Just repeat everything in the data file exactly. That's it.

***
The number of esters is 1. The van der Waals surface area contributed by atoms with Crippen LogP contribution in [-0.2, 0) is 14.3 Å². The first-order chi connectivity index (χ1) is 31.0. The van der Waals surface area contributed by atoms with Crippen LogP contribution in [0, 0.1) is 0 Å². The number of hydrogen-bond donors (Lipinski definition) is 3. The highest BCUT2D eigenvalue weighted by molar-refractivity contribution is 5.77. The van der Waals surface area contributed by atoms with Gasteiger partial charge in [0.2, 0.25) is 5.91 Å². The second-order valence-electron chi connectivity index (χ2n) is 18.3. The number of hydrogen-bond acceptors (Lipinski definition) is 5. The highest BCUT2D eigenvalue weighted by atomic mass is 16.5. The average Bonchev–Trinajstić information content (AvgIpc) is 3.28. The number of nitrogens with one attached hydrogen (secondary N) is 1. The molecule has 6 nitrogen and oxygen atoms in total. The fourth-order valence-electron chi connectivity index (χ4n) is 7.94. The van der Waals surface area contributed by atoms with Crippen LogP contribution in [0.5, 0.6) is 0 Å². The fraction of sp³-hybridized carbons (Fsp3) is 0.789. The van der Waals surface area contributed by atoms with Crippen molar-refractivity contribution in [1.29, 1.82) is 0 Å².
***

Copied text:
The number of esters is 1. The van der Waals surface area contributed by atoms with Crippen LogP contribution in [-0.2, 0) is 14.3 Å². The first-order chi connectivity index (χ1) is 31.0. The van der Waals surface area contributed by atoms with Crippen LogP contribution in [0, 0.1) is 0 Å². The number of hydrogen-bond donors (Lipinski definition) is 3. The highest BCUT2D eigenvalue weighted by molar-refractivity contribution is 5.77. The van der Waals surface area contributed by atoms with Gasteiger partial charge in [0.2, 0.25) is 5.91 Å². The second-order valence-electron chi connectivity index (χ2n) is 18.3. The number of hydrogen-bond acceptors (Lipinski definition) is 5. The highest BCUT2D eigenvalue weighted by atomic mass is 16.5. The average Bonchev–Trinajstić information content (AvgIpc) is 3.28. The number of nitrogens with one attached hydrogen (secondary N) is 1. The molecule has 6 nitrogen and oxygen atoms in total. The fourth-order valence-electron chi connectivity index (χ4n) is 7.94. The van der Waals surface area contributed by atoms with Crippen LogP contribution in [0.5, 0.6) is 0 Å². The fraction of sp³-hybridized carbons (Fsp3) is 0.789. The van der Waals surface area contributed by atoms with Crippen molar-refractivity contribution in [1.29, 1.82) is 0 Å².